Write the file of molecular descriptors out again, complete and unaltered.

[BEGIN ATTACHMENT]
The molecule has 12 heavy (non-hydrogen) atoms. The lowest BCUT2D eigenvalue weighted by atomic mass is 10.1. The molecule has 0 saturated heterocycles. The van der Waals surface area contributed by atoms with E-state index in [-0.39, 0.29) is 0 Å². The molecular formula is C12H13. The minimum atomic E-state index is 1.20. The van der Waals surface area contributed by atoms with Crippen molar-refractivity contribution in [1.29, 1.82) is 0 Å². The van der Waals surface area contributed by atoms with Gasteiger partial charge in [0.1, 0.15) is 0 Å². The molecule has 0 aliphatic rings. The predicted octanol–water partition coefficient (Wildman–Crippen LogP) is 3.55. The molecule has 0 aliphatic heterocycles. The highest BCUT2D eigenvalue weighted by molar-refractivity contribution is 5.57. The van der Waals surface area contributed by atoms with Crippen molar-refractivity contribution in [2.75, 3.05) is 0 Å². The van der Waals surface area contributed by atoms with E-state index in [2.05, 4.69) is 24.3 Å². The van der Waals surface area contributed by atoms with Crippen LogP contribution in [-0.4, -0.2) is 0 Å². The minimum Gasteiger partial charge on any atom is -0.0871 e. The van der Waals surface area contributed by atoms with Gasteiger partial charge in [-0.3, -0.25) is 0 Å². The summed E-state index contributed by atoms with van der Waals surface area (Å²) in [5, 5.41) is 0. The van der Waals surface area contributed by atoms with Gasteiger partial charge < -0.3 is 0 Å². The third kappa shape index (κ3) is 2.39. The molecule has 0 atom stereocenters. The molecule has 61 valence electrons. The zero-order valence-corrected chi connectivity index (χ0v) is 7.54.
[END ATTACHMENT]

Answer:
The molecule has 12 heavy (non-hydrogen) atoms. The lowest BCUT2D eigenvalue weighted by atomic mass is 10.1. The molecule has 0 saturated heterocycles. The van der Waals surface area contributed by atoms with E-state index in [-0.39, 0.29) is 0 Å². The molecular formula is C12H13. The minimum atomic E-state index is 1.20. The van der Waals surface area contributed by atoms with Crippen molar-refractivity contribution in [1.29, 1.82) is 0 Å². The van der Waals surface area contributed by atoms with Gasteiger partial charge in [0.1, 0.15) is 0 Å². The molecule has 0 aliphatic rings. The predicted octanol–water partition coefficient (Wildman–Crippen LogP) is 3.55. The molecule has 0 aliphatic heterocycles. The highest BCUT2D eigenvalue weighted by molar-refractivity contribution is 5.57. The van der Waals surface area contributed by atoms with Crippen molar-refractivity contribution in [2.75, 3.05) is 0 Å². The van der Waals surface area contributed by atoms with E-state index in [2.05, 4.69) is 24.3 Å². The van der Waals surface area contributed by atoms with Crippen LogP contribution in [-0.4, -0.2) is 0 Å². The minimum Gasteiger partial charge on any atom is -0.0871 e. The van der Waals surface area contributed by atoms with Gasteiger partial charge in [-0.3, -0.25) is 0 Å². The summed E-state index contributed by atoms with van der Waals surface area (Å²) in [5, 5.41) is 0. The van der Waals surface area contributed by atoms with Gasteiger partial charge < -0.3 is 0 Å². The third kappa shape index (κ3) is 2.39. The molecule has 0 atom stereocenters. The molecule has 61 valence electrons. The zero-order valence-corrected chi connectivity index (χ0v) is 7.54.